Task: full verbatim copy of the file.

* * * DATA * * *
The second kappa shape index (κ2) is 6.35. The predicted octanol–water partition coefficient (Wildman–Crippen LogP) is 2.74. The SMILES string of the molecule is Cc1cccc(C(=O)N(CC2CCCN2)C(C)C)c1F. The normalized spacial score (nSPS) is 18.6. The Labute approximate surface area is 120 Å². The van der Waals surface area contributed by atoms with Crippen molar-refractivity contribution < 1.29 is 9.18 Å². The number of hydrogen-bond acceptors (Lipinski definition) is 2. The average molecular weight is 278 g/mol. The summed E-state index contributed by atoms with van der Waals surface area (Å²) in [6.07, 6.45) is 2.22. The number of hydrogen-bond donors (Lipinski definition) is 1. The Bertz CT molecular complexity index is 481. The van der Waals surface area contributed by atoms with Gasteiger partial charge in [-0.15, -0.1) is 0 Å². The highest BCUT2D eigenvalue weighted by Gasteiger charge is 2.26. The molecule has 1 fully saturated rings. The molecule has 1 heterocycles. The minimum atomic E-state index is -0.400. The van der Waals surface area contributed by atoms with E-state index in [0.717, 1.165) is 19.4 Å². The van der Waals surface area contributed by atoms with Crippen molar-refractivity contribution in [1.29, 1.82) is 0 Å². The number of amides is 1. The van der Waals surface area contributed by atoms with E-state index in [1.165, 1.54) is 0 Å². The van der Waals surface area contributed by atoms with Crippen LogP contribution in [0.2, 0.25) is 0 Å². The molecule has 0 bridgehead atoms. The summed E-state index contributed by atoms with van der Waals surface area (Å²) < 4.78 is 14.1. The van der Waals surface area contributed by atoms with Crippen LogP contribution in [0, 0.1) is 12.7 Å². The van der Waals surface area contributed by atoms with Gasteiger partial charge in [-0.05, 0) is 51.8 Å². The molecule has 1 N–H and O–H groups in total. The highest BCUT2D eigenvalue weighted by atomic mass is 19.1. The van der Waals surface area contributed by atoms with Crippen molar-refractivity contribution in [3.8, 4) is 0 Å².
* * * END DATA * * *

The second kappa shape index (κ2) is 6.35. The predicted octanol–water partition coefficient (Wildman–Crippen LogP) is 2.74. The SMILES string of the molecule is Cc1cccc(C(=O)N(CC2CCCN2)C(C)C)c1F. The normalized spacial score (nSPS) is 18.6. The Labute approximate surface area is 120 Å². The van der Waals surface area contributed by atoms with Crippen molar-refractivity contribution < 1.29 is 9.18 Å². The number of hydrogen-bond acceptors (Lipinski definition) is 2. The average molecular weight is 278 g/mol. The summed E-state index contributed by atoms with van der Waals surface area (Å²) in [6.07, 6.45) is 2.22. The number of hydrogen-bond donors (Lipinski definition) is 1. The Bertz CT molecular complexity index is 481. The van der Waals surface area contributed by atoms with Gasteiger partial charge in [-0.15, -0.1) is 0 Å². The highest BCUT2D eigenvalue weighted by Gasteiger charge is 2.26. The molecule has 1 fully saturated rings. The molecule has 1 heterocycles. The minimum atomic E-state index is -0.400. The van der Waals surface area contributed by atoms with E-state index in [0.717, 1.165) is 19.4 Å². The van der Waals surface area contributed by atoms with Crippen molar-refractivity contribution in [1.29, 1.82) is 0 Å². The number of amides is 1. The van der Waals surface area contributed by atoms with E-state index in [1.165, 1.54) is 0 Å². The van der Waals surface area contributed by atoms with Crippen LogP contribution in [0.2, 0.25) is 0 Å². The molecule has 0 bridgehead atoms. The summed E-state index contributed by atoms with van der Waals surface area (Å²) < 4.78 is 14.1. The van der Waals surface area contributed by atoms with Crippen LogP contribution in [0, 0.1) is 12.7 Å². The van der Waals surface area contributed by atoms with Gasteiger partial charge in [-0.05, 0) is 51.8 Å². The molecule has 1 N–H and O–H groups in total. The highest BCUT2D eigenvalue weighted by atomic mass is 19.1. The van der Waals surface area contributed by atoms with Crippen molar-refractivity contribution in [3.8, 4) is 0 Å².